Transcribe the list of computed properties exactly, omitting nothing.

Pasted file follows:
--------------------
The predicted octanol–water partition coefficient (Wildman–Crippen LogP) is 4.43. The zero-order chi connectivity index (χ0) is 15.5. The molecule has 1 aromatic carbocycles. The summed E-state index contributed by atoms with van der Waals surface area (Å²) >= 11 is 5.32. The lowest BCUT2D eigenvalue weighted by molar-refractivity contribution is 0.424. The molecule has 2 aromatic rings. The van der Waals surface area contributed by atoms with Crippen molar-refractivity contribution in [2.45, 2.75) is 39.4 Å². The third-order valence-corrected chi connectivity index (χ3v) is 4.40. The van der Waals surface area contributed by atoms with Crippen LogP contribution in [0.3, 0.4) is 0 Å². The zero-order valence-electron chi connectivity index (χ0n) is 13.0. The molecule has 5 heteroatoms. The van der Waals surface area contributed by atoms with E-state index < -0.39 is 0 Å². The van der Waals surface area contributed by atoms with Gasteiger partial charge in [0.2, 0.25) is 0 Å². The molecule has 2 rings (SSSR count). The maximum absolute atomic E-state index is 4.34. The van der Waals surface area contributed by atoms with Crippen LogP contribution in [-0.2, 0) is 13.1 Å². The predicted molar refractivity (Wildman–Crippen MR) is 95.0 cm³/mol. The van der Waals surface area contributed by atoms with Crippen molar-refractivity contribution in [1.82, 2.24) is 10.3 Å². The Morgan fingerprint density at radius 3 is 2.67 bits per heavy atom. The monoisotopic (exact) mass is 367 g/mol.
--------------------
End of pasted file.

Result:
The predicted octanol–water partition coefficient (Wildman–Crippen LogP) is 4.43. The zero-order chi connectivity index (χ0) is 15.5. The molecule has 1 aromatic carbocycles. The summed E-state index contributed by atoms with van der Waals surface area (Å²) >= 11 is 5.32. The lowest BCUT2D eigenvalue weighted by molar-refractivity contribution is 0.424. The molecule has 2 aromatic rings. The van der Waals surface area contributed by atoms with Crippen molar-refractivity contribution in [2.45, 2.75) is 39.4 Å². The third-order valence-corrected chi connectivity index (χ3v) is 4.40. The van der Waals surface area contributed by atoms with Crippen LogP contribution in [0.3, 0.4) is 0 Å². The zero-order valence-electron chi connectivity index (χ0n) is 13.0. The molecule has 5 heteroatoms. The van der Waals surface area contributed by atoms with E-state index < -0.39 is 0 Å². The van der Waals surface area contributed by atoms with Gasteiger partial charge in [0.2, 0.25) is 0 Å². The molecule has 2 rings (SSSR count). The maximum absolute atomic E-state index is 4.34. The van der Waals surface area contributed by atoms with Crippen LogP contribution in [-0.2, 0) is 13.1 Å². The predicted molar refractivity (Wildman–Crippen MR) is 95.0 cm³/mol. The van der Waals surface area contributed by atoms with Crippen molar-refractivity contribution in [1.82, 2.24) is 10.3 Å². The Morgan fingerprint density at radius 3 is 2.67 bits per heavy atom. The monoisotopic (exact) mass is 367 g/mol.